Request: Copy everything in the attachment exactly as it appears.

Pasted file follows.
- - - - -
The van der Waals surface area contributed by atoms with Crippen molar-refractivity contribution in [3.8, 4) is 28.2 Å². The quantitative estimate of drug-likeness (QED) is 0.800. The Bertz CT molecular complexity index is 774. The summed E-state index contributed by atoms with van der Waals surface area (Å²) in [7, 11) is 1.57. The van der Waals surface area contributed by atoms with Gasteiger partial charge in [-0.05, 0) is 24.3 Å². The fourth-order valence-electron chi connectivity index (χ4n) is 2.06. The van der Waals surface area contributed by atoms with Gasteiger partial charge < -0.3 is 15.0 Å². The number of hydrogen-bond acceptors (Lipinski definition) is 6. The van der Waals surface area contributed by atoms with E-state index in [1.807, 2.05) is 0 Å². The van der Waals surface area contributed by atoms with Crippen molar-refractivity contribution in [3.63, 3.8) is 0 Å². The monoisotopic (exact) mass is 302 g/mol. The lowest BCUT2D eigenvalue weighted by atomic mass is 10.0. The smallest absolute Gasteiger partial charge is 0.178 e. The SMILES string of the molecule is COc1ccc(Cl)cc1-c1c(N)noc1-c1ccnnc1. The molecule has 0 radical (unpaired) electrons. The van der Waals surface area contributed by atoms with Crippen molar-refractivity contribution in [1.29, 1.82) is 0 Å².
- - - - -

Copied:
The van der Waals surface area contributed by atoms with Crippen molar-refractivity contribution in [3.8, 4) is 28.2 Å². The quantitative estimate of drug-likeness (QED) is 0.800. The Bertz CT molecular complexity index is 774. The summed E-state index contributed by atoms with van der Waals surface area (Å²) in [7, 11) is 1.57. The van der Waals surface area contributed by atoms with Gasteiger partial charge in [-0.05, 0) is 24.3 Å². The fourth-order valence-electron chi connectivity index (χ4n) is 2.06. The van der Waals surface area contributed by atoms with Gasteiger partial charge < -0.3 is 15.0 Å². The number of hydrogen-bond acceptors (Lipinski definition) is 6. The van der Waals surface area contributed by atoms with E-state index in [1.807, 2.05) is 0 Å². The van der Waals surface area contributed by atoms with Crippen molar-refractivity contribution in [3.63, 3.8) is 0 Å². The monoisotopic (exact) mass is 302 g/mol. The lowest BCUT2D eigenvalue weighted by atomic mass is 10.0. The smallest absolute Gasteiger partial charge is 0.178 e. The SMILES string of the molecule is COc1ccc(Cl)cc1-c1c(N)noc1-c1ccnnc1. The molecule has 0 radical (unpaired) electrons. The van der Waals surface area contributed by atoms with Crippen molar-refractivity contribution in [1.29, 1.82) is 0 Å².